Newtype Index Pattern
Similarly to the previous post, we will once again add types to the Rust code which works perfectly fine without them. This time, we’ll try to improve the pervasive pattern of using indexes to manage cyclic data structures.
Often one wants to work with a data structure which contains a cycle
of some form: object
bar, which references
foo again. The textbook example here is a graph of
vertices and edges. In practice, however, true graphs are a rare
encounter. Instead, you are more likely to see a tree with parent
pointers, which contains a lot of trivial cycles. And sometimes cyclic
graphs are implicit: an
Employee can be the head of a
Departement has a
Vec<Employee> personal. This is sort-of a
graph in disguise: in usual graphs, all vertices are of the same type,
Departement are different types.
Working with such data structures is hard in any language. To arrive
at a situation when
A points to
B which points back to
form of mutability is required. Indeed, either
B must be
created first, and so it can not point to the other immediately after
construction. You can paper over this mutability with
let rec, as in
OCaml, or with laziness, as in Haskell, but it is still there.
Rust tends to surface subtle problems in the form of compile-time errors, so implementing such graphs in Rust is challenging. The three usual approaches are:
- reference counting, explanation by nrc,
- arena and real cyclic references, explanation by simonsapin (this one is really neat!),
- arena and integer indices, explanation by nikomatsakis.
(apparently, rewriting a Haskell monad tutorial in Rust results in a graphs blog post).
I personally like the indexing approach the most. However it presents
an interesting readability challenge. With references, you have a
foo of type
&Foo, and it is immediately clear what that
and what you can do with it. With indexes, however, you have a
usize, and it is not obvious that you somehow can get a
worse, if indexes are used for two types of objects, like
Bar, you may end up with
thing: usize. While writing the code with
usize actually works pretty well (I don’t think I’ve ever used the
wrong index type), reading it later is more complicated, because
usize is much less suggestive of what you could do.
One way to ameliorate this problem is to introduce a newtype wrapper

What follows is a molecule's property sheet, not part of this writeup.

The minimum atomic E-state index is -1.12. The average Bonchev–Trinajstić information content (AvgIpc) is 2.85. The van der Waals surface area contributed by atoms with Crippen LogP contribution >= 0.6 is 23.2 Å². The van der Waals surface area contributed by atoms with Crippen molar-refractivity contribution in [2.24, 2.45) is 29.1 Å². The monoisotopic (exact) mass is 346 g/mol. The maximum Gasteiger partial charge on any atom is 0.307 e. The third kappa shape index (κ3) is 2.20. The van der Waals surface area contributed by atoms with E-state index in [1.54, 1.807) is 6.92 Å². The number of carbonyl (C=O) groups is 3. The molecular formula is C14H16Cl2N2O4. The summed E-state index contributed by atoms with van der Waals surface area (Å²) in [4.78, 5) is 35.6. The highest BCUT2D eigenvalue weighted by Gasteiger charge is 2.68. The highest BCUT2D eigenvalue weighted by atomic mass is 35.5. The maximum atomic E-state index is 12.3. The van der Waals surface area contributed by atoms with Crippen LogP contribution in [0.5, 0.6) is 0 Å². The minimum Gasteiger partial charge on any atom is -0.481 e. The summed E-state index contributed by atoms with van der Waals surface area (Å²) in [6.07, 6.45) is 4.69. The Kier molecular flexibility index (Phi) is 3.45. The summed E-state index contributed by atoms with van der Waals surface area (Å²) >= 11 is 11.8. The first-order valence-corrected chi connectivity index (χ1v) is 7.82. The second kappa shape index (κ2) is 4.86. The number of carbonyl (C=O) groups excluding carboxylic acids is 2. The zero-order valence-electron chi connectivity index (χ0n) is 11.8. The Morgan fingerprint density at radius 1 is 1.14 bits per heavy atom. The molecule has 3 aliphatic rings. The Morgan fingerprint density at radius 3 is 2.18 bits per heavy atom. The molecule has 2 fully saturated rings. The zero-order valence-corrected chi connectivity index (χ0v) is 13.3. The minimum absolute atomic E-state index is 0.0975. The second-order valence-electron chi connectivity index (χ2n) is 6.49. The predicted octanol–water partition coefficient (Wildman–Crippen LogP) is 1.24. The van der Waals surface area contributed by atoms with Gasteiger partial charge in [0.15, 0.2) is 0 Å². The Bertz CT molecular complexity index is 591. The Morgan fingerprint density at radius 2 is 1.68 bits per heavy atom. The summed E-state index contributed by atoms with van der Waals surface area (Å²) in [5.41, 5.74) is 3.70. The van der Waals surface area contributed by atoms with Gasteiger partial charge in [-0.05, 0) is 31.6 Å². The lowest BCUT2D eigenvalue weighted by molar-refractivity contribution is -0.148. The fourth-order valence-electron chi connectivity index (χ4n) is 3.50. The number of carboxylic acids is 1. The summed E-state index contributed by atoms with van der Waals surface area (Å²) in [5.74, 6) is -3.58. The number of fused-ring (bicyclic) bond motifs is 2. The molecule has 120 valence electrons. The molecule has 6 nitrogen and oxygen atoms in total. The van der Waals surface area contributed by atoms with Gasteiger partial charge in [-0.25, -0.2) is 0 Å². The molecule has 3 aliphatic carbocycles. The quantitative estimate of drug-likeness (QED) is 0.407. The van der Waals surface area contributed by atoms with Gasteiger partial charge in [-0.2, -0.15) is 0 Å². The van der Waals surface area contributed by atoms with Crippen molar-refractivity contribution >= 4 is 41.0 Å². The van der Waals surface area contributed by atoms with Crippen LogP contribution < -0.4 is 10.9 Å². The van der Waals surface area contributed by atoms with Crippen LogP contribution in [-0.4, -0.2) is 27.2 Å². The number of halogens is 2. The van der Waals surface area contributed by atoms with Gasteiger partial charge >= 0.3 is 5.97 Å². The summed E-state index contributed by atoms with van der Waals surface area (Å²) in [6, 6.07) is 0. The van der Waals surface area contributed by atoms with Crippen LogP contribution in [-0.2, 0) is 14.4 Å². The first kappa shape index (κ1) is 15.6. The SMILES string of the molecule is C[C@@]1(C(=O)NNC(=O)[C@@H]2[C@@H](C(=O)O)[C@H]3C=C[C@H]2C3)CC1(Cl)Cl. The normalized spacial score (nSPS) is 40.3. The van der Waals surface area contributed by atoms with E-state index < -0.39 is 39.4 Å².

Here, “one should use
FooIdx to index into
Vec<Foo>” is still just
a convention. A cool thing about Rust is that we can turn this
convention into a property verified during type checking. By adding an
appropriate impl, we should be able to index into
The impl would look like this:
It’s insightful to study why this impl is allowed. In Rust, types, traits and impls are separate. This creates a room for a problem: what if there are two impl blocks for a given (trait, type) pair? The obvious choice is to forbid to have two impls in the first place, and this is what Rust does.
Actually enforcing this restriction is tricky! The simplest rule of “error if a set of crates currently compiled contains duplicate impls” has severe drawbacks. First of all, this is a global check, which requires the knowledge of all compiled crates. This postpones the check until the later stages of compilation. It also plays awfully with dependencies, because two completely unrelated crates might fail the compilation if present simultaneously. What’s more, it doesn’t actually solve the problem, because the compiler does not necessary know the set of all crates beforehand. For example, you may load additional code at runtime via dynamic libraries, and silent bad things might happen if you program and dynamic library have duplicate impls.
To be able to combine crates freely, we want a much stronger property:
not only the set of crates currently compiled, but all existing and
even future crates must not violate the one impl restriction. How on
earth is it possible to check this? Should
cargo publish look for
conflicting impls across all of the crates.io?
Luckily, and this is stunningly beautiful, it is possible to loosen
this world-global property to a local one. In the simplest form, we
can place a restriction that
impl Foo for Bar can appear either in
the crate that defines
Foo, or in the one that defines
Bar. Crucially, whichever one defines the impl has to use the other,
which makes it possible to detect the conflict.
This is all really nifty, but we’ve just defined an
Index impl for
Vec, and both
Vec are from the standard library! How
is it possible? The trick is that
Index has a type parameter:
Index<Idx: ?Sized>. It is a template for a trait of sorts, and we get
a “real” trait when we substitute type parameter with a type. Because
FooIdx is a local type, the resulting
Index<FromIdx> trait is also
considered local. The precise rules here are quite tricky, this
RFC explains them pretty well.
Index<BarIdx> are different traits, one
type can implement both of them. This is convenient for containers
which hold distinct types:
It’s also helpful to define arithmetic operations and conversions for
the newtyped indexes. I’ve put together a
typed_index_derive crate to automate this boilerplate via a
proc macro, the end result looks like this:
Discussion on /r/rust.